Cunniff, A., & Spatz, D. (2017). Mothersʼ Weaning Practices when Infants Breastfeed for More Than One Year. MCN, The American Journal of Maternal/Child Nursing, 42(2), 88–94. doi:10.1097/nmc.0000000000000310  Accessed online June 13, 2019.

World Health Organization (2015).

Neufeld’s Six Stages of Attachment and What They Mean for Bedtime (Part I: Stages 1 to 3)

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My favourite Canadian developmental psychologist, Gordon Neufeld, outlined six stages of attachment to explain the development of attachment in children. I have found these stages helpful as a mom in knowing what emotional and attachment needs my boys could be expected to have, and how that can shape my parenting. Knowing the stages has allowed me to anticipate their needs better over the years, and has helped me understand their behaviour better too, something that any parent of a toddler will tell you is a bit of a miracle!

The stages that Gordon Neufeld describes are:

  1. Proximity

  2. Sameness

  3. Belonging or Loyalty

  4. Significance

  5. Love

  6. Being Known

As I watched my first two boys move from stage to stage, almost exactly as Neufeld described, I was awestruck with the idea that something as seemingly “soft” as attachment could be so predictable. I was also well aware that the attachment I was seeing emerge from them would form the basis of every healthy relationship they have in their lives. My third kiddo, somewhat obscured by the busy-ness of life with three boys, has benefited greatly from my understanding of the natural progression of attachment, while at the same time I have paid far less attention to the details. Despite my lack of attention, the stages of attachment have marched on anyway. I can say, though, that anticipating each stage, and reveling in this natural emergence of attachment, is really rewarding.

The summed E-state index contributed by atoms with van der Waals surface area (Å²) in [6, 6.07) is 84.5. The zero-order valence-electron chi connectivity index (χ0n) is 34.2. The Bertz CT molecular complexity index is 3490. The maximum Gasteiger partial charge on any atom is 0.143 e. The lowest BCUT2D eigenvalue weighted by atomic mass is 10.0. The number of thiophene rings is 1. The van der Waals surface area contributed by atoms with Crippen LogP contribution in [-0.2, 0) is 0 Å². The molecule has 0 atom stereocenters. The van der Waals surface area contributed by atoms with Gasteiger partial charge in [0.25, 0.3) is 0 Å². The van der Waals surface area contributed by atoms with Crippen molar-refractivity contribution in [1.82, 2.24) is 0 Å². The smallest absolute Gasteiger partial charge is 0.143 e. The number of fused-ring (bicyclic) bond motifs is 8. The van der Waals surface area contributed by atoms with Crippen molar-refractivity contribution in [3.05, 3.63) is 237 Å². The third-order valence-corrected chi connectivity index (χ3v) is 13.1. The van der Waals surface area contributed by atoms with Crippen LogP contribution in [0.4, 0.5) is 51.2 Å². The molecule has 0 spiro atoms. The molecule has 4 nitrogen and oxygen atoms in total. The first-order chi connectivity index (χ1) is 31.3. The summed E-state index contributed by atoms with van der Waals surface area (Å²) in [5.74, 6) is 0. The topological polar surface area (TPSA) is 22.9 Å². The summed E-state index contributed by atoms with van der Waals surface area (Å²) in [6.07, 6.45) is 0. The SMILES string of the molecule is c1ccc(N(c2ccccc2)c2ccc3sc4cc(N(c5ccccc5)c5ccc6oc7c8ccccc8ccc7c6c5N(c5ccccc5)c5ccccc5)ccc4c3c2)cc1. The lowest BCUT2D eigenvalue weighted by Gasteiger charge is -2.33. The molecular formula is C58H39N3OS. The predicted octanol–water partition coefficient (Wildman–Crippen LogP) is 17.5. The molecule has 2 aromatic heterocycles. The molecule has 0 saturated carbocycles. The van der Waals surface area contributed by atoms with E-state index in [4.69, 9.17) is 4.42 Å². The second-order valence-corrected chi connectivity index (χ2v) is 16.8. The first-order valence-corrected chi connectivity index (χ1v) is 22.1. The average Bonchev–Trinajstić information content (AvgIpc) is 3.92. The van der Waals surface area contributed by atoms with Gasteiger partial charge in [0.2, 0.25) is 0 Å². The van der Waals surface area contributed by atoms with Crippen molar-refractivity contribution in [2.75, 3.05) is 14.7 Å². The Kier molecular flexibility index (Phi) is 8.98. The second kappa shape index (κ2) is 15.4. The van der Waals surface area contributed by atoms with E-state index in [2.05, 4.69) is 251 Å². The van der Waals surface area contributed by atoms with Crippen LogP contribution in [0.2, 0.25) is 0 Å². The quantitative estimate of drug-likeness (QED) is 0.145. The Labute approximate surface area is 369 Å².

Here, I outline the first three of Neufeld’s six stages of attachment and describe what each stage may look like, and how parents can respond to the needs of their child at each stage.

In general, the six stages of attachment correspond to age in years. Developmental and neurological challenges, trauma, illness, and separation can all have an impact on the timing of these stages —and when this is the case, understanding these stages can be helpful for establishing attachment on a child’s own timeline. It is useful to appreciate that the stages of attachment are worth working through gradually, at a child’s pace, and with the intent to ensure the needs at each stage are fully met. It is also helpful to appreciate that we can be grown adults and still have needs that correspond to earlier stages of attachment, particularly if we have had negative relationships early on in our lives, or have experienced trauma and adverse childhood events. Babies don’t entirely abandon earlier needs (e.g. the need to be close), However, Neufeld feels that the better a child’s attachment needs are met, the more easily they will be able to move to the next stage of attachment. It is never too late.